As detailed by investigative journalist Sam Quinones in "Dreamland: The True Tale of America's Opiate Epidemic," his investigation into the causes of the heroin crisis, the Porter and Jick letter was referenced repeatedly to justify the increase in liberal prescriptions of opioid painkillers, including in the following:
- A 1990 article in Scientific American, where it was called "an extensive study;"
- A 1995 article in Canadian Family Physician, where it was called "persuasive;"
- A 2001 Time Magazine feature, which said it was a "landmark study" demonstrating that the "exaggerated fear that patients would become addicted" to opiates was "basically unwarranted;"
- A 2007 textbook Complications in Regional Anesthesia and Pain Medicine, which said it was "a landmark report" that "did much to counteract" fears that pain patients treated with opioids would become addicted.
- A 1989 monograph for the National Institutes of Health which asked readers to "consider the work [of Porter and Jick]."
As of May 24, 2016, the Porter and Jick letter has been cited 901 times in scholarly papers, according to a Google Scholar search.
The most influential citation of the Porter and Jick letter was in a 1986 paper on the "chronic use of opioid analgesics in non-malignant pain" by Dr. Russell Portenoy and Kathy Foley in Pain, the official journal of the American Pain Society. In the paper, Portenoy and Foley reviewed the cases of 38 cancer patients with chronic pain who used opioids. Only two became addicted.
"We conclude that opioid maintenance therapy can be a safe, salutary and more humane alternative to the options of surgery or no treatment in those patients with intractable non-malignant pain and no history of drug abuse." Portenoy and Foley wrote.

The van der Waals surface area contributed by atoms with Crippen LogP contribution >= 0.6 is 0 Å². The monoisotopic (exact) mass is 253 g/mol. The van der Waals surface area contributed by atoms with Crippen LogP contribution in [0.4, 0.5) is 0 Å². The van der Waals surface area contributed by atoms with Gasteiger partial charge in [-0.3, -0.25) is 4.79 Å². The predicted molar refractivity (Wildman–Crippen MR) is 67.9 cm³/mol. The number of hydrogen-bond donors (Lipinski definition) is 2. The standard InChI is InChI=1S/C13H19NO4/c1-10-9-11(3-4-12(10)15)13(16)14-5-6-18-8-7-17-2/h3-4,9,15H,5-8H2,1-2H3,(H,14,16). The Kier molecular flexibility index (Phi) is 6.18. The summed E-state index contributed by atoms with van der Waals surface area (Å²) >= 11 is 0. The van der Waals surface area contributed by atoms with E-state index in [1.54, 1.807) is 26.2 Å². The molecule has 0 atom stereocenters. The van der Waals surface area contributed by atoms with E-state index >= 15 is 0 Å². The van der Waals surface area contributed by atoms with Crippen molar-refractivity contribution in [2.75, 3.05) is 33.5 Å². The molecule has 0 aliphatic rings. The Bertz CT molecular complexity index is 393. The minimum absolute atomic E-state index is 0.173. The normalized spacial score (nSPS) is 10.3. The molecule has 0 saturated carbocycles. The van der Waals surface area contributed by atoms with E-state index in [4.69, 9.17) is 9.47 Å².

Portenoy and Foley's paper, bolstered by the Porter and Jick letter, became an even broader justification for doctors to prescribe opioids liberally for common injuries such as back pain.
Abid Katib/Getty Images
Over time, the Porter and Jick letter, and its claim that "less than 1%" of opioid users became addicted, became "gospel" for medical professionals, Dr. Marsha Stanton told Quinones.
"I used [Porter and Jick] in lectures all the time. Everybody did. It didn't matter whether you were a physician, a pharmacist, or a nurse; you used it. No one disputed it. Should we have? Of course we should have," Stanton said.
In 1996, the American Pain Society and the American Academy of Pain Management issued a "landmark consensus," written in part by Portenoy, saying that there is little risk of addiction or overdose in pain patients. The consensus cited both the "less than 1 percent" addiction figure and the Porter and Jick letter.
In an interview released by Physicians for Responsible Opioid Prescribing in 2011, Portenoy admitted that he used the Porter and Jick letter, along with other similar studies on opioid use, to encourage more liberal prescribing of opioids:
None of [the papers] represented real evidence, and yet what I was trying to do was to create a narrative so that the primary care audience would look at this information in toto and feel more comfort about opioids in a way they hadn't before. In essence this was education to destigmatize [opioids] and because the primary goal was to destigmatize, we often left evidence behind.